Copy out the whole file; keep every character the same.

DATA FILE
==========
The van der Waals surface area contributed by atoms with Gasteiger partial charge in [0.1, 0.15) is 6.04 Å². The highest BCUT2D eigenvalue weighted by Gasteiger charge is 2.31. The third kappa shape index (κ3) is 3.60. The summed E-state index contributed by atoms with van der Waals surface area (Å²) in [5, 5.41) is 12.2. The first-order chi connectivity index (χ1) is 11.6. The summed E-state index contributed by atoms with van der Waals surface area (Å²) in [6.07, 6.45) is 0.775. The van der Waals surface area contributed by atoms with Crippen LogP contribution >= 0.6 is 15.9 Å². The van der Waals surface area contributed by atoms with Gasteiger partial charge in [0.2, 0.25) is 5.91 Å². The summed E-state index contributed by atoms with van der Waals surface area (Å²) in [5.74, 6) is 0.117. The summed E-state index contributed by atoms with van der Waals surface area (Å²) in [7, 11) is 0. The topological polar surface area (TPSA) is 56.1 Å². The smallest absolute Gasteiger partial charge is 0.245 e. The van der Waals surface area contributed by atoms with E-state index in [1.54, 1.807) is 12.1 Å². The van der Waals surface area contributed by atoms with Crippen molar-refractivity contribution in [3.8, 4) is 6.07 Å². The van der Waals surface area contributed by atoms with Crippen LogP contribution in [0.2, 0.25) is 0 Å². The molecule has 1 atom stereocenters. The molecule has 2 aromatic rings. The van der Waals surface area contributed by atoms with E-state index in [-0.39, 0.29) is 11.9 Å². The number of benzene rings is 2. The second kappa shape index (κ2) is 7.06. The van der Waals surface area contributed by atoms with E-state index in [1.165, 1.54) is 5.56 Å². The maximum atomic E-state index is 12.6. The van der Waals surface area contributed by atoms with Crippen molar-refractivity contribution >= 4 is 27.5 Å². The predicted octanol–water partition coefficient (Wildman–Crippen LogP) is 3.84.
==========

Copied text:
The van der Waals surface area contributed by atoms with Gasteiger partial charge in [0.1, 0.15) is 6.04 Å². The highest BCUT2D eigenvalue weighted by Gasteiger charge is 2.31. The third kappa shape index (κ3) is 3.60. The summed E-state index contributed by atoms with van der Waals surface area (Å²) in [5, 5.41) is 12.2. The first-order chi connectivity index (χ1) is 11.6. The summed E-state index contributed by atoms with van der Waals surface area (Å²) in [6.07, 6.45) is 0.775. The van der Waals surface area contributed by atoms with Crippen LogP contribution >= 0.6 is 15.9 Å². The van der Waals surface area contributed by atoms with Gasteiger partial charge in [0.2, 0.25) is 5.91 Å². The summed E-state index contributed by atoms with van der Waals surface area (Å²) in [5.74, 6) is 0.117. The summed E-state index contributed by atoms with van der Waals surface area (Å²) in [7, 11) is 0. The topological polar surface area (TPSA) is 56.1 Å². The smallest absolute Gasteiger partial charge is 0.245 e. The van der Waals surface area contributed by atoms with E-state index in [1.54, 1.807) is 12.1 Å². The van der Waals surface area contributed by atoms with Crippen molar-refractivity contribution in [3.8, 4) is 6.07 Å². The van der Waals surface area contributed by atoms with Crippen LogP contribution in [0.2, 0.25) is 0 Å². The molecule has 1 atom stereocenters. The molecule has 2 aromatic rings. The van der Waals surface area contributed by atoms with E-state index in [-0.39, 0.29) is 11.9 Å². The number of benzene rings is 2. The second kappa shape index (κ2) is 7.06. The van der Waals surface area contributed by atoms with E-state index in [1.165, 1.54) is 5.56 Å². The maximum atomic E-state index is 12.6. The van der Waals surface area contributed by atoms with Crippen molar-refractivity contribution >= 4 is 27.5 Å². The predicted octanol–water partition coefficient (Wildman–Crippen LogP) is 3.84.